Monday, February 11, 2013

Unnatural Acts by Stuart Woods


Stone Barrington #23

            I've read a few of the Stone Barrington novels. Some are better than others. This one was pretty good. I always get a kick out of how money is no object to these people. For instance, in one scene Stone and another lawyer, Herbie, meet a client, an investment banker, for lunch. They are virtual strangers, but before lunch is over, the banker has agreed to invest five million dollars for the young lawyer and twenty five million for Stone. They'll just have the funds transferred over in the morning. And that was just a bit of side conversation, not the purpose of the meeting. I wonder if that sort of thing happens in real life. I'd love to find out for myself!

            The main part of the story follows Herb, a young associate at the law firm where Stone works. The aforementioned investment banker has a son who has developed some bad habits and is into a loan shark for nearly a quarter of a million dollars. Herb has been selected to extricate this trust fund baby from his delicate situation since he has some personal experience in sowing dangerously wild oats himself.

            Herb starts with a visit to the loan shark, bearing a briefcase full of cash. He squares Dink's account, and then heads off to confront Dink in his dorm at Yale. Once bearding the Dink in his den, Herb gets the young man to sign a power of attorney form and a voluntary commitment form. Dink is then piled into a van headed toward an inpatient rehab center. En route, Dink manages to escape the van and disappear. Now Herb must track down this wayward son again.

            With advice from Stone, Herb finds Dink and gets him safely deposited into rehab. Once there Dink, begins systematically attempting to snow the staff in an effort to get release ASAP. He also enlists his friend's aid in attempting to ruin Herb's career and life in retaliation for being trapped in the rehab center.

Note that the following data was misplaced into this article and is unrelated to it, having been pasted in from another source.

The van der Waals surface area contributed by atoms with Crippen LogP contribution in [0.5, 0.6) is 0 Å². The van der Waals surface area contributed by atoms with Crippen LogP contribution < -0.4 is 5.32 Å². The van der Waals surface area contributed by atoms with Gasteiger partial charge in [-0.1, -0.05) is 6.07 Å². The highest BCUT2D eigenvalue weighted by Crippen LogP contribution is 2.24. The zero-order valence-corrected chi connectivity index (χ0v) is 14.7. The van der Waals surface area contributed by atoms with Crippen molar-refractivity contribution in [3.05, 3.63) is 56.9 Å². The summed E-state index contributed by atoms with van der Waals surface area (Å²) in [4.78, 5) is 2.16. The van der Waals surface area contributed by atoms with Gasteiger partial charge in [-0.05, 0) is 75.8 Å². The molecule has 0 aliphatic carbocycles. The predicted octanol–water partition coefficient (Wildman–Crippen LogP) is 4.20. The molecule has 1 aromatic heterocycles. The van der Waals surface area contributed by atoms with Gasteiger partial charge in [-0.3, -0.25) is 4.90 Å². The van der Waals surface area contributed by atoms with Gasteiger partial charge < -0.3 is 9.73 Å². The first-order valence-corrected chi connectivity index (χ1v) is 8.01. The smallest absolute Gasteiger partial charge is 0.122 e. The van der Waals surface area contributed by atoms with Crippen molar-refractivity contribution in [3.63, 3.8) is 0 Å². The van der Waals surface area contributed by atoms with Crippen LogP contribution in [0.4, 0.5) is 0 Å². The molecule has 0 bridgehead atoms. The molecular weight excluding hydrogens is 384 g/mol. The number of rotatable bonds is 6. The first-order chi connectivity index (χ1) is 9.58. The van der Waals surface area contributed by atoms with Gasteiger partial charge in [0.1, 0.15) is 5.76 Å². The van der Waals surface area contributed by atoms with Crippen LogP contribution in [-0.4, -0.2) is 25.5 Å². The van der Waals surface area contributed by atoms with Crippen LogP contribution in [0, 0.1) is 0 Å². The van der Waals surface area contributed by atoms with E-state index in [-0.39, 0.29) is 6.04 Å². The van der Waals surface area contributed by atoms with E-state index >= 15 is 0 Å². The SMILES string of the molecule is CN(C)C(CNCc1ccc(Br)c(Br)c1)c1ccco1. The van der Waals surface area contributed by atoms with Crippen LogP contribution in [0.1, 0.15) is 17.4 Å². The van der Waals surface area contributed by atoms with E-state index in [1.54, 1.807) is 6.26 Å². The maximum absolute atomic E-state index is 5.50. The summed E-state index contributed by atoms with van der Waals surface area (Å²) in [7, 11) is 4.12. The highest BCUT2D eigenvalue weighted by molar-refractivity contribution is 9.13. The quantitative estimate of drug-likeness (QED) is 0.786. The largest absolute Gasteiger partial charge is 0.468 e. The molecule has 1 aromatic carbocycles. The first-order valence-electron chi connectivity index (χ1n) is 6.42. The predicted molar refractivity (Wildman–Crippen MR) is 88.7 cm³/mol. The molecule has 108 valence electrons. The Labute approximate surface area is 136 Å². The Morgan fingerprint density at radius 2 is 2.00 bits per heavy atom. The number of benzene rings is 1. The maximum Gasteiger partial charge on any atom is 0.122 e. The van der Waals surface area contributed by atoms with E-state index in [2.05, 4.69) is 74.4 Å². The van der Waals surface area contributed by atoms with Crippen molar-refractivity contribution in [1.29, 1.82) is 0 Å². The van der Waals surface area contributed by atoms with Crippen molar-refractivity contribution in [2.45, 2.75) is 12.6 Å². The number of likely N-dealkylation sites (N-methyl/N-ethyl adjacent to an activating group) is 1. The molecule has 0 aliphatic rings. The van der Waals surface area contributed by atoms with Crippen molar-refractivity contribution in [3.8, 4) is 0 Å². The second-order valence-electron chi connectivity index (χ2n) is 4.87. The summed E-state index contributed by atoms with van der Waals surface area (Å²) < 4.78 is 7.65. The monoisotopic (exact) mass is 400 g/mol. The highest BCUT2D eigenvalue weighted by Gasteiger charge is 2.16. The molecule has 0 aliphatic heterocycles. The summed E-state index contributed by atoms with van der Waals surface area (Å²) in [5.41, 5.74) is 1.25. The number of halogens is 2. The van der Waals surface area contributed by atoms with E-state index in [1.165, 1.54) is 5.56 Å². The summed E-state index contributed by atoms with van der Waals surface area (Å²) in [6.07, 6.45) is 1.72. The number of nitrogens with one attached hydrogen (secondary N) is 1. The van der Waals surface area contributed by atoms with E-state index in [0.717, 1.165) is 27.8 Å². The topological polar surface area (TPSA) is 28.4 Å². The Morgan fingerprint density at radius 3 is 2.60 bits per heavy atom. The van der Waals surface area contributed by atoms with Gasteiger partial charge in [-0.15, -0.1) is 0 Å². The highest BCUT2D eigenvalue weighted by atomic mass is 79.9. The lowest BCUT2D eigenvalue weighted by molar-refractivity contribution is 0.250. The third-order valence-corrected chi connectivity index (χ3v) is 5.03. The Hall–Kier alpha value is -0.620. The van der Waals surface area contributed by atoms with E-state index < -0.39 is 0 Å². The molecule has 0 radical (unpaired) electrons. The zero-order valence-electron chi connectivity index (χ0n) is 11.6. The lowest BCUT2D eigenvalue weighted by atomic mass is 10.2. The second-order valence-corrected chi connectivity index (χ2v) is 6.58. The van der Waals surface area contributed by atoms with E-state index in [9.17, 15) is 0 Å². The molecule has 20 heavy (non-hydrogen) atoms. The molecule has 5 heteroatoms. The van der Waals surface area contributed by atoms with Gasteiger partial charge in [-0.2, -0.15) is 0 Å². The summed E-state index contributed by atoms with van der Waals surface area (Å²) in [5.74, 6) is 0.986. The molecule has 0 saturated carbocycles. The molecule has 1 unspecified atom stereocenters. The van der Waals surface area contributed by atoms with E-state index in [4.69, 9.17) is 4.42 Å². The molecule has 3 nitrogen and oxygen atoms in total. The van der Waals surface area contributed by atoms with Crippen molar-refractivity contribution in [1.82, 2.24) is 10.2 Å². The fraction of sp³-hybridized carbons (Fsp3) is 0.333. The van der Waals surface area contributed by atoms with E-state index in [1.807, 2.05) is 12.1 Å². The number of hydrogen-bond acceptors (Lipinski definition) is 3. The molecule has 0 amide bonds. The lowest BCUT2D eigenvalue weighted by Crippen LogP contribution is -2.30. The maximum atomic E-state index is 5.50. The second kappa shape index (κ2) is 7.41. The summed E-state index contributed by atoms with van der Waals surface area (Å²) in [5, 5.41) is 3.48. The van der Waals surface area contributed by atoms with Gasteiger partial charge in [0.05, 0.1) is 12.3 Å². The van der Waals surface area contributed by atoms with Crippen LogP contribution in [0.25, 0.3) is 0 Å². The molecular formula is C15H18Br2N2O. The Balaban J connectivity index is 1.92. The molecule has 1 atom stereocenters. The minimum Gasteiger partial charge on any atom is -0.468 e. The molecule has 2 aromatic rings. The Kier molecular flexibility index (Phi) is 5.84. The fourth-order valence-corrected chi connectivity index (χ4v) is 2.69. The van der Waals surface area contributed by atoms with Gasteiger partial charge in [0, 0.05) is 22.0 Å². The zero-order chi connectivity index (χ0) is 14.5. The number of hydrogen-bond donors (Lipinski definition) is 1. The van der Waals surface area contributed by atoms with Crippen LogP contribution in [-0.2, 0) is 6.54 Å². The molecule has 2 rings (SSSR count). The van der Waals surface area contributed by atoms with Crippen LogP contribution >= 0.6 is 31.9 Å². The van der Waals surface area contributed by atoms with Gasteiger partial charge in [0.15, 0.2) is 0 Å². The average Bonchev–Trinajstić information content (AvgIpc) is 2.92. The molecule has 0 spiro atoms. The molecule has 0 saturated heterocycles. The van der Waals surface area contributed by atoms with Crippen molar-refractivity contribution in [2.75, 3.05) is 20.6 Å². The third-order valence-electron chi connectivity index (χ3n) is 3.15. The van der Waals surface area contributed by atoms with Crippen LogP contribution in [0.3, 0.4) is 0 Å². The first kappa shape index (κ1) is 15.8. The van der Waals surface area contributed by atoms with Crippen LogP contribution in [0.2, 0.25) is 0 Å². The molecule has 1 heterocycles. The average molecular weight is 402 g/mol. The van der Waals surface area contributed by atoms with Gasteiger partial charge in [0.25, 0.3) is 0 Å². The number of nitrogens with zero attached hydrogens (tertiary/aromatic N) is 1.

Eventually, Dink finds a way to escape the rehab center. He has just turned twenty one and now has access to his trust fund. Herb and Dink's father are forced to deal with the reality that Dink is a bad seed, and is not going to become a productive adult despite their best efforts. Dink's father chooses to deal with the situation by committing an "unnatural act".

            This is another book that causes me to wonder if I had brought a monster into the world, how I might have handled the situation. How do you cope with a sociopathic child? What steps would you take to protect the rest of society from such a person? Is it your responsibility as a parent remove such a child from society? I'm glad my child is a kind and responsible person, saving me from having to act unnaturally as a parent.
            Read my review of Stuart Woods' Son of Stone.

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